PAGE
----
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Chapter 2

THE CAUSE OF QUARREL

Gold had been known to exist in the Transvaal before, but it was only in 1886 that it was realised that the deposits which lie some thirty miles south of the capital are of a very extraordinary and valuable nature. The proportion of gold in the quartz is not particularly high, nor are the veins of a remarkable thickness, but the peculiarity of the Rand mines lies in the fact that throughout this 'banket' formation the metal is so uniformly distributed that the enterprise can claim a certainty which is not usually associated with the industry. It is quarrying rather than mining. Add to this that the reefs which were originally worked as outcrops have now been traced to enormous depths, and present the same features as those at the surface. A conservative estimate of the value of the gold has placed it at seven hundred millions of pounds.

Such a discovery produced the inevitable effect. A great number of adventurers flocked into the country, some desirable and some very much the reverse. There were circumstances, however, which kept away the rowdy and desperado element who usually make for a newly-opened goldfield. It was not a class of mining which encouraged the individual adventurer. It was a field for elaborate machinery, which could only be provided by capital. Managers, engineers, miners, technical experts, and the tradesmen and middlemen who live upon them, these were the Uitlanders, drawn from all races under the sun, but with the Anglo-Celtic vastly predominant. The best engineers were American, the best miners were Cornish, the best managers were English, the money to run the mines was largely subscribed in England. As time went on, however, the German and French interests became more extensive, until their joint holdings are now probably as heavy as those of the British. Soon the population of the mining centres became about as numerous as that of the whole Boer community, and consisted mainly of men in the prime of life—men, too, of exceptional intelligence and energy.

The situation was an extraordinary one. I have already attempted to bring the problem home to an American by suggesting that the Dutch of New York had trekked west and founded an anti-American and highly unprogressive State. To carry out the analogy we will now suppose that that State was California, that the gold of that State attracted a large inrush of American citizens, that these citizens were heavily taxed and badly used, and that they deafened Washington with their outcry about their injuries. That would be a fair parallel to the relations between the Transvaal, the Uitlanders, and the British Government.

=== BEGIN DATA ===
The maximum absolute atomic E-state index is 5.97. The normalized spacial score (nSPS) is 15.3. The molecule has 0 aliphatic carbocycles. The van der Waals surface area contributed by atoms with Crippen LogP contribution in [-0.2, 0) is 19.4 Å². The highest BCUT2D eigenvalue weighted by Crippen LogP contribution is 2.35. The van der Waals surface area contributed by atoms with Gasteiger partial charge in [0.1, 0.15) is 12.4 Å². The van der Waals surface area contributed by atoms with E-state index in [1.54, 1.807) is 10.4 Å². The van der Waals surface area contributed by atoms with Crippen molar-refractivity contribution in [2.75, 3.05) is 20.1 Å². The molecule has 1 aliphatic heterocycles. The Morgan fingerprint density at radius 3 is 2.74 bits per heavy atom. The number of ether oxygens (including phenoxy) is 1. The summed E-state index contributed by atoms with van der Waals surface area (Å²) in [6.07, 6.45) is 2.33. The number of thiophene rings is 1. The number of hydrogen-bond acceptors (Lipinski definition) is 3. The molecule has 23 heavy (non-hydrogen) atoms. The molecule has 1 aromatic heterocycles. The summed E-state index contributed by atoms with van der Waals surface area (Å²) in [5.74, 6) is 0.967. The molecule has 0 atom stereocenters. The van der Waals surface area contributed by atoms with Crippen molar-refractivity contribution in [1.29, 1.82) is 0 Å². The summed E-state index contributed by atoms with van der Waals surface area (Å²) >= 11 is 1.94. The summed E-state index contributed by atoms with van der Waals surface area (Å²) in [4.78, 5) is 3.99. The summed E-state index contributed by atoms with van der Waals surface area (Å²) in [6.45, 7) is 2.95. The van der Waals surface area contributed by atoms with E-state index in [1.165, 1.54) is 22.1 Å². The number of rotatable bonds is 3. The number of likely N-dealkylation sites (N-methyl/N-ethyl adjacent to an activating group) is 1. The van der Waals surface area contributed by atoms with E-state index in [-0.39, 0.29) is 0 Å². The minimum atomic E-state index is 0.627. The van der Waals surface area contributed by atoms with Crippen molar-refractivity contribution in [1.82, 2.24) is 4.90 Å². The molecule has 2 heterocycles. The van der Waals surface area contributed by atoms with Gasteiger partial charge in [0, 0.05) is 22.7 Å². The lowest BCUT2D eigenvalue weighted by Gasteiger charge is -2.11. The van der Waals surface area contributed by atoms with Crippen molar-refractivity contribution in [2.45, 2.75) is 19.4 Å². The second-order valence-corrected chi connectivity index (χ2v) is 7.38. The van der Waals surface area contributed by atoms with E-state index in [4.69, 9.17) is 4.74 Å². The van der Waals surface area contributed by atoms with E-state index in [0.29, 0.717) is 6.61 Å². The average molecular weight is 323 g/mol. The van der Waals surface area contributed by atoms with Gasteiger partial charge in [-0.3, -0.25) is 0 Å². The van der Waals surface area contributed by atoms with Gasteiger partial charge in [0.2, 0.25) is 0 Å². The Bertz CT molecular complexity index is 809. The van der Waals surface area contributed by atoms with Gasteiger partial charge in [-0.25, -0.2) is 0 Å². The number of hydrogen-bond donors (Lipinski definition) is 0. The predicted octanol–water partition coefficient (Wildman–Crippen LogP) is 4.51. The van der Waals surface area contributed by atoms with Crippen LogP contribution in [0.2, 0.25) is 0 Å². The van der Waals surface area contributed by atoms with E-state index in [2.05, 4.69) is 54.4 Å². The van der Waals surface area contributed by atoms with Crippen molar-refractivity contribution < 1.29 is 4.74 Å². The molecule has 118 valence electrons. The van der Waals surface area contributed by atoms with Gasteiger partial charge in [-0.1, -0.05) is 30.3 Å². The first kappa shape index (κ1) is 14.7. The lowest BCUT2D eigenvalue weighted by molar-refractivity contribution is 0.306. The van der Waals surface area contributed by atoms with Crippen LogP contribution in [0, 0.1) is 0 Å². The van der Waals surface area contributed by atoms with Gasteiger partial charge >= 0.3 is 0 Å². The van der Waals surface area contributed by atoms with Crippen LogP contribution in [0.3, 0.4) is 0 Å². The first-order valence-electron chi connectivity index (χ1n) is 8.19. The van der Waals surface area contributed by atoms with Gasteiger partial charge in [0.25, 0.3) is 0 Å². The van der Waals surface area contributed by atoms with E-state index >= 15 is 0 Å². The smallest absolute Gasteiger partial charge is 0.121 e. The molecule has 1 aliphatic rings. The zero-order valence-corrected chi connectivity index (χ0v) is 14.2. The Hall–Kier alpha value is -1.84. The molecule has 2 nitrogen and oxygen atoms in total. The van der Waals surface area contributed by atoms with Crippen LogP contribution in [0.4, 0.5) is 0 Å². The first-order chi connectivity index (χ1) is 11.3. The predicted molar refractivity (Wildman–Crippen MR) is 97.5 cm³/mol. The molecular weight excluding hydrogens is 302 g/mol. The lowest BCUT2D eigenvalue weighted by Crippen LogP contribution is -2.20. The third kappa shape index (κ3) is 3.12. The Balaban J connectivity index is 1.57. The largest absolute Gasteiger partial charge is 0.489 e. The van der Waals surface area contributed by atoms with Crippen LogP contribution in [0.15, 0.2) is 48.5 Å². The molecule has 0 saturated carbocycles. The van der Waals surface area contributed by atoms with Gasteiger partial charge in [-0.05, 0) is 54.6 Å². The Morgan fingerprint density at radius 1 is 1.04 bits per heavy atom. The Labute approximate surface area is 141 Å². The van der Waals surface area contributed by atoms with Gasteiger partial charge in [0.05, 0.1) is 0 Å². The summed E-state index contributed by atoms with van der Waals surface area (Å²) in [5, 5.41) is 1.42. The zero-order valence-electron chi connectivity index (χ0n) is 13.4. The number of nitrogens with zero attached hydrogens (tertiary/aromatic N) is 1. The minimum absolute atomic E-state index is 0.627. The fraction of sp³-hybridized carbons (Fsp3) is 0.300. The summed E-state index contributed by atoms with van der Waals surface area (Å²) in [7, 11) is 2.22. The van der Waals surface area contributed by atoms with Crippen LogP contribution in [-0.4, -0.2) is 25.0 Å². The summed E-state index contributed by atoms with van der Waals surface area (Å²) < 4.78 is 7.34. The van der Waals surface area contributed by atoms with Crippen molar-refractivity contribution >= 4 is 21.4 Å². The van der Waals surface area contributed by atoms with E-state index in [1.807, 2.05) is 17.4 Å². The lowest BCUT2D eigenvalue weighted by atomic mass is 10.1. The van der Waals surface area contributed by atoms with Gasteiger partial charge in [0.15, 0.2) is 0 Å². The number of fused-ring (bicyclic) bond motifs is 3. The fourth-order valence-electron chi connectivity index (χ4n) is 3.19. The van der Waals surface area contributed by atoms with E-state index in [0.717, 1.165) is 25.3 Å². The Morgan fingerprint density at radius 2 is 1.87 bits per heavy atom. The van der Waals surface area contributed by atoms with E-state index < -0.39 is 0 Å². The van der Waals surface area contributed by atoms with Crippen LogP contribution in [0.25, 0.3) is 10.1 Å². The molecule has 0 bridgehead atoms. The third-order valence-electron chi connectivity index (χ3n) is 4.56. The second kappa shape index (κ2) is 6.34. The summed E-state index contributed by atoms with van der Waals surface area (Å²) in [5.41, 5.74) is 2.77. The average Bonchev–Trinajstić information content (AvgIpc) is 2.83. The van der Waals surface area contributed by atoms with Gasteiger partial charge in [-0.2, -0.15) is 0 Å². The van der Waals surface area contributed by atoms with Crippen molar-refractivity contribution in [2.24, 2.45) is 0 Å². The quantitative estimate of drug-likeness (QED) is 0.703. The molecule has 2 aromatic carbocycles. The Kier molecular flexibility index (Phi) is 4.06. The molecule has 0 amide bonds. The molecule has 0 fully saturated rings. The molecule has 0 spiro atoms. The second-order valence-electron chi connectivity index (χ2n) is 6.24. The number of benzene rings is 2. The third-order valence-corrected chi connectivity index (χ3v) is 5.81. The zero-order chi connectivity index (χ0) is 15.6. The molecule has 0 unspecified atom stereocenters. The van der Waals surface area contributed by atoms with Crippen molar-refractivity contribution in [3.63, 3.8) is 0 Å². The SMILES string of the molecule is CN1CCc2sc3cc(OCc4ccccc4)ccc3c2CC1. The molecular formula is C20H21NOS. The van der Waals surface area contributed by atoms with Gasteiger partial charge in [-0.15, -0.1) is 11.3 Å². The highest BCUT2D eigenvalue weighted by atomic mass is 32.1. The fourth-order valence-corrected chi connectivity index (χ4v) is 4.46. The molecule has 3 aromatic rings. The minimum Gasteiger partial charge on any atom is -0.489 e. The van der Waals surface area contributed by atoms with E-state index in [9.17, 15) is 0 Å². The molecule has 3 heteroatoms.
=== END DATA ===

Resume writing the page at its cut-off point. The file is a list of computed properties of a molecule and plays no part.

That these Uitlanders had very real and pressing grievances no one could possibly deny. To recount them all would be a formidable task, for their whole lives were darkened by injustice. There was not a wrong which had driven the Boer from Cape Colony which he did not now practise himself upon others—and a wrong may be excusable in 1835 which is monstrous in 1895. The primitive virtue which had characterised the farmers broke down in the face of temptation. The country Boers were little affected, some of them not at all, but the Pretoria Government became a most corrupt oligarchy, venal and incompetent to the last degree. Officials and imported Hollanders handled the stream of gold which came in from the mines, while the unfortunate Uitlander who paid nine-tenths of the taxation was fleeced at every turn, and met with laughter and taunts when he endeavoured to win the franchise by which he might peaceably set right the wrongs from which he suffered. He was not an unreasonable person. On the contrary, he was patient to the verge of meekness, as capital is likely to be when it is surrounded by rifles. But his situation was intolerable, and after successive attempts at peaceful agitation, and numerous humble petitions to the Volksraad, he began at last to realise that he would never obtain redress unless he could find some way of winning it for himself.

Without attempting to enumerate all the wrongs which embittered the Uitlanders, the more serious of them may be summed up in this way:

1. That they were heavily taxed and provided about seven-eighths of the revenue of the country. The revenue of the South African Republic—which had been 154,000l. in 1886, when the goldfields were opened—had grown in 1899 to four million pounds, and the country through the industry of the new-comers had changed from one of the poorest to the richest in the whole world (per head of population).